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Beardwood E.S.,Ashland Hercules Water Technologies
NACE - International Corrosion Conference Series | Year: 2011

The global economy has forced a shift in emphasis from preventative maintenance to risk based maintenance with expectations of extending the time between scheduled outages such as turnarounds, while also moving towards longer duration between unscheduled downtime in an effort to increase today's profitability. Utilization of an ROI-based evaluation to schedule maintenance compared to the offset in production throughput at times have been wise decisions and at other times not so wise. As the decisions are one of risk versus reward, an organization may at some point be confronted with an unscheduled outage in the wake of a decision made well in the past that negatively impacts profitability today or in the future. Clearly, there had been either confusion or a misunderstanding in regard to the complexities associated with both the risks and rewards. This paper will discuss the best practices associated with the water treatment and performance management of cooling waters on a holistic basis. This will allow for better definition of the risks in order to ensure the reliability required to obtain the rewards sought by management. Cooling system design compared to actual operational conditions may not approach best practice; hence predictions using modeling to identify potential areas susceptible to failure and then monitoring techniques to predict the health and performance of said cooling system unit operations are outlined to assist in defining the risks and rewards. Case histories are also provided. © 2011 by NACE International. Source


Jerusik R.J.,Ashland Hercules Water Technologies | Davis C.K.,North Technologies
Paper Conference and Trade Show 2010, PaperCon 2010 | Year: 2010

Control of microbiological activity in paper mill systems is essential to ensure optimal efficiency for each paper machine. Sheet defects and breaks caused by biofilm deposition on machine surfaces, production delays due to the frequent need for wash-ups and boilouts, odor in the mill or finished product, and microbiologically-induced corrosion (MIC) are all directly caused by poor microbiological control. Additionally, the preservation of various additives such as starch and calcium carbonate slurry to prevent spoilage and loss in functionality is also critical to papermaking. In alkaline papermaking systems, oxidizing biocides have replaced non-oxidizing biocides to reduce downtime associated with biofilm removal and to increase papermaking yields. Oxidizing biocides offer significant cost and performance advantages over non-oxidizing biocides and are generally compatible with most papermaking furnishes. Oxidizing biocides fall into distinct categories that define their functionality relevant to biocidal control. This paper provides original laboratory data and paper mill case studies that illustrate the performance differences of the various classes of oxidizing biocides. Possible deleterious effects of oxidizers on corrosion and their impact on papermaking chemicals are described. Conventional monitoring methods to assess the performance of oxidizing biocides are presented as well as novel approaches to detect deposit accumulation. Source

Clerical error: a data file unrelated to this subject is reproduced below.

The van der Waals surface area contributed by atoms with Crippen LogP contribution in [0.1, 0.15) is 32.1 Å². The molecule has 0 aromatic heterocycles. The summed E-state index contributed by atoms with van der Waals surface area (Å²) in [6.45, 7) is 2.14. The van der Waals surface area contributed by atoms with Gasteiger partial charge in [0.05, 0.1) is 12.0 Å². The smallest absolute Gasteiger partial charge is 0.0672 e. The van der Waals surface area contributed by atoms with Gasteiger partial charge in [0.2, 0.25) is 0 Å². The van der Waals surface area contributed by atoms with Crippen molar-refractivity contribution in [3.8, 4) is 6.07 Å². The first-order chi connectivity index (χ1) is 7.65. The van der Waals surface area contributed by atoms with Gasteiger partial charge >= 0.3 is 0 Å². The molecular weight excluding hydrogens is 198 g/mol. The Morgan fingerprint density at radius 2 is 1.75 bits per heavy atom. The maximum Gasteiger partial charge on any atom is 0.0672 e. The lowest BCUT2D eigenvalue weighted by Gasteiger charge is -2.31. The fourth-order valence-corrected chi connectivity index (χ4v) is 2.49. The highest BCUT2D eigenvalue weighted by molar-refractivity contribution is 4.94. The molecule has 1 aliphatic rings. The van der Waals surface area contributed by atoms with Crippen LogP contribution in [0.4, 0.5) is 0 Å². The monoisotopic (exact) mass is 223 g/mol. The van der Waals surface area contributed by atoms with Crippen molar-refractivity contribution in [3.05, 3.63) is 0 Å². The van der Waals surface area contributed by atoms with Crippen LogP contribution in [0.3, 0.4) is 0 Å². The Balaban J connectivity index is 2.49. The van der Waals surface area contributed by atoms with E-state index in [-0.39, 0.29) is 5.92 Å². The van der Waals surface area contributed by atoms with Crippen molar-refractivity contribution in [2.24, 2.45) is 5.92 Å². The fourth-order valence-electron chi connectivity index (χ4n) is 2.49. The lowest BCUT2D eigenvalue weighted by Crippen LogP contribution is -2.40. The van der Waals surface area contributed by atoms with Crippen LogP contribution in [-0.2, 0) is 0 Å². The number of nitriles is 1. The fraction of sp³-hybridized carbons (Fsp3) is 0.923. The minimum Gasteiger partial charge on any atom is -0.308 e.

Stenfors L.B.,Ashland Hercules Water Technologies
Paper Conference and Trade Show 2010, PaperCon 2010 | Year: 2010

With an ever increasing amount of recycled furnish being consumed in the paper industry, the amount of pitch, stickies, and other hydrophobic materials in continues to rise. As a result, the number of paper mills encountering pitch- and stickies-related upsets is significantly higher than a decade ago, and mills that have been treating pitch and stickies for years are finding deposition more difficult to control. To help papermakers manage this escalating problem, Ashland Hercules Water Technologies recently developed a family of new fixative products, which offer improved fixative properties to reduce the amount of stickies contamination when used as stand alone products or in combination with detackifier products. This paper describes this innovative technology and its benefits in commercial applications. Source


Sutman F.J.,Ashland Hercules Water Technologies
Paper Conference and Trade Show 2011, PaperCon 2011 | Year: 2011

Paper machine runnability is largely determined by the cohesive forces within the wet web and the adhesion of that web to roll and fabric surfaces. Papermakers wish to increase sheet filler content in order to reduce manufacturing costs. It is well known that cohesion of the never-dried web decreases as sheet filler content increases. This phenomenon is easily observable on commercial paper machines but difficult to quantify. This paper details a laboratory technique for measuring never-dried wet web cohesion. The method is used with PCC-filled copy paper furnish to quantify the decrease in wet tensile strength with increasing filler content. Optimized wet end process additives are demonstrated to mitigate the decrease in cohesion. Use of the right wet end chemistry is shown to help overcome paper machine performance problems caused by increasing filler content. Source


Sheppard P.,Ashland Hercules Water Technologies | Kent K.R.,Ashland Hercules Water Technologies | Molter M.,BTG
Paper Conference and Trade Show 2011, PaperCon 2011 | Year: 2011

For many years papermakers have invested in on-line sensors and analyzers to measure specific parameters and properties in the papermaking process. In order to fully realize the economic benefits associated with on-line instrumentation and measurements, closed loop control is a critical step required for a successful control program. Source

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